The many benefits of HIIT workout sessions were explained by Eastwood. These sessions, which involve plyometrics exercises ( In essence, jumping exercises) help to build strong bones by increasing calcium deposits. Furthermore, since HIIT is a cardio workout, it is good for building a healthy and strong heart and lung capacity. Additionally, HIIT helps to burn calories throughout the day – and also leads to an increase in muscle mass.
According to Eastwood, the power moves are necessary in order to keep your muscles active and by making them work hard, you are able to create new muscle mass.
“The exercises are great for stimulating the brain and making you feel good,” she says.
Swimming and cycling
At any stage of life, it’s always important to pay attention to your body and how it’s responding to exercise. So if you find that you’re suffering from joint pain once you enter your 50s, it could mean you need to modify your workout routine.
If you are worried about pain in your joints, Robbins advises trying low-impact cardiovascular activities such as swimming and cycling.
According to Robbins, light cardio training has various benefits such as maintaining heart and lung health, lowering blood pressure, and boosting mood. It can also be enjoyable and sociable as it gives people an opportunity to participate in group activities.
If you want to workout in your own home, you can get exercise bikes or elliptical machines.
The best exercise for over 50s: What to avoid
Hayley highlights the importance of taking into account individual preferences when choosing an exercise routine for people over 50.
Fishwick emphasizes the importance of adapting exercises to be less impactful on the knees as we age, as our joints may not be as robust as they once were.
This means exercising with less impact, such as not jumping during a squat jump, and instead doing a regular bodyweight squat.
Even if you’re not very active, there are still some exercises you can do to improve your posture. For example, Lucinda Meade, a physiotherapist at TwentyTwo Training, suggests standing with your arms at a 90-degree angle from your body, with your shoulders horizontal. Spin from left to right up to 21 times. If you’re already struggling with your posture, don’t try this without help. Another option is to practice standing on one leg and doing bird/dog pose to improve trunk stability.
You should think carefully before signing up for a marathon if you have not done much running before. Eastwood warns that “long runs will stress our bodies,” raising cortisol levels, putting a lot of stress on our joints from the repeated impact, and reducing muscle mass.
Try sticking to shorter distances, or, as Eastwood suggests, ‘fast walking can be more beneficial in the long run and less aging.’
You shouldn’t lift heavy weights unless you know how to do it properly. If you don’t, it can have negative effects.
Eastwood is saying that if you train too hard before your muscles and skeleton are ready, you could get injured and have to set back your training.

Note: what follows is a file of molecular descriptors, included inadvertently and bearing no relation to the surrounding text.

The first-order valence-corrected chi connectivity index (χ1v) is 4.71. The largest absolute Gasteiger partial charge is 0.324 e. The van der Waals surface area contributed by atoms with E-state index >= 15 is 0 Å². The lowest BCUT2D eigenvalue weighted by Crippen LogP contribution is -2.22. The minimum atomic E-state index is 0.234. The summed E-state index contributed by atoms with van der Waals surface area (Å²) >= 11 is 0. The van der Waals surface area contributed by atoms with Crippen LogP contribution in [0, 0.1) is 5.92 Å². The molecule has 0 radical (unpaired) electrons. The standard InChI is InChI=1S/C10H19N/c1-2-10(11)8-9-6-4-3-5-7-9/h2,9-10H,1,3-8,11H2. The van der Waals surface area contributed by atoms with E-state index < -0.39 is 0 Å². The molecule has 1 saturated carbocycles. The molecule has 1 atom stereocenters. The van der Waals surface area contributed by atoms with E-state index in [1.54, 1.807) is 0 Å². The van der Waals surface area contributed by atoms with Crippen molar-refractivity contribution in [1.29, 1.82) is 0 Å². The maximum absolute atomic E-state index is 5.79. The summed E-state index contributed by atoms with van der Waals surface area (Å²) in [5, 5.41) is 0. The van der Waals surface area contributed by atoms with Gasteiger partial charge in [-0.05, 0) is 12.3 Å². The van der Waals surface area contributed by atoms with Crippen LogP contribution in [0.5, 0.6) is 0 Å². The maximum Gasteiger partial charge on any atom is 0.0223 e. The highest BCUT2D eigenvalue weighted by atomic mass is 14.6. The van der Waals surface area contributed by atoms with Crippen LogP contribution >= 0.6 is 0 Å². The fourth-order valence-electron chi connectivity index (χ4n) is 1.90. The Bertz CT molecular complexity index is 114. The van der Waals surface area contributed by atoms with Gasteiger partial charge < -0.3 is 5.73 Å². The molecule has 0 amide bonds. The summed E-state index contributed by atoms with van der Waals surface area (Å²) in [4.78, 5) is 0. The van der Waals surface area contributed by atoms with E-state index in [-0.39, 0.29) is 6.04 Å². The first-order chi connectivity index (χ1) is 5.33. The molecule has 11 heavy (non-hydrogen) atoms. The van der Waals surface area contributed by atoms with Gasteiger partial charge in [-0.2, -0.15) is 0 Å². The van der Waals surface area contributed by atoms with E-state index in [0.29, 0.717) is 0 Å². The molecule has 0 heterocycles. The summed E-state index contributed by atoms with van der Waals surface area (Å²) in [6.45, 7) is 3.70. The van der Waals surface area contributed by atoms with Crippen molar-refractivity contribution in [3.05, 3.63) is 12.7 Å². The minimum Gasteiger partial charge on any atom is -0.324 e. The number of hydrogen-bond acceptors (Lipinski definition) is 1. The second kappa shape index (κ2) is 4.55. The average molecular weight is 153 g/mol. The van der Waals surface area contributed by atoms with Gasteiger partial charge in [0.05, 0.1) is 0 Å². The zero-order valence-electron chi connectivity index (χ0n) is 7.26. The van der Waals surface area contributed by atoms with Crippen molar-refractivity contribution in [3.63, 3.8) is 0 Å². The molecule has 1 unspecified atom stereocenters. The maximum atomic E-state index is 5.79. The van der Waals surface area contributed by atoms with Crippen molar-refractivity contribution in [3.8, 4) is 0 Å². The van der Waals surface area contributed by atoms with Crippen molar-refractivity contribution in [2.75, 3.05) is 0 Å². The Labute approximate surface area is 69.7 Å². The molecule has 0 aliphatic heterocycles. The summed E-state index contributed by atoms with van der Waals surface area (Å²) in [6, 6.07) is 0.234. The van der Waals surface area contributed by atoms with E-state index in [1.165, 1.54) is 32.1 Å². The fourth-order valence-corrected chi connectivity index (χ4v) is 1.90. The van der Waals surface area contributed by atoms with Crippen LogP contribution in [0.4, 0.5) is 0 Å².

Also, if you have high blood pressure, you should be careful when you lift heavy weights.
Pushing yourself too hard
This is why balance is so important, according to Eastwood. Without the appropriate muscles and ligaments, too much stress on our joints can do serious damage as we age. It’s vital to listen to our bodies and change our activity level based on what they are telling us.
The same old routine
It is important to have variety in your exercise routine no matter your age. This means switching up the types of exercise you do if you have been doing the same thing every day. For example, if you enjoy swimming, you should also add weight-bearing exercise to your routine to keep your bones strong.
Fear of exercise
Meade explains that we should not be afraid of starting a new program of exercise over 50. He says that our bodies are strong and they heal, and that the important thing is to prepare your body and be aware of your limitations.
Exercising over 50: Expert tips
Be sure to move every hour
According to Meade, it is important to avoid long periods of inactivity because it cancels out an hour in the gym. When you are inactive for long periods of time, your muscles start to break down and release fats into your bloodstream.
You should be active throughout the day to stay healthy. For example, if you’ve been sitting for a while, stand up and walk around. A fitness watch like the Apple Watch can help by reminding you to stand up every hour.
It’s important to breathe properly while working out. According to Meade, not breathing or shallow breathing can negatively affect your mood and make it harder to exercise effectively. The key is to take long, slow, deep breaths.
Mix things up
Try to vary the type of exercise you do throughout the week so you don’t get bored. Meade says that exercise is important for longevity because it protects your cells and reduces chronic inflammation, which is a key part of aging.
Look after your knees
Knee injuries are one of the most problematic injuries to occur during exercise.
Meade advises runners to be careful of stress on their joints by making sure they don’t fall in or out. Some people’s natural biomechanics may mean that running is not a good option for them. If in doubt, runners should get their knees checked out by a professional.
According to Robbins, substituting squats for glute bridges can help to ease strain on the knee and hip joints while still engaging the same muscle groups.
How to incorporate exercise into your everyday routine
Gardening is a great way to get active without feeling like you’re working out. You’ll get fresh air and vitamin D, and your outdoor space will be weed-free and beautiful all year. Just be careful not to bend over too much and damage your back.
Although it may be tiring, looking after the grandkids is beneficial for both the caregiver and the child. It is a great way to get exercise for both the mind and the body.
Walking the dog
If you’re not motivated to walk for yourself, do it for your dog’s sake. Taking a longer walk, changing up your route, or playing fetch at the park are all great ways to add some extra steps. Every little bit counts!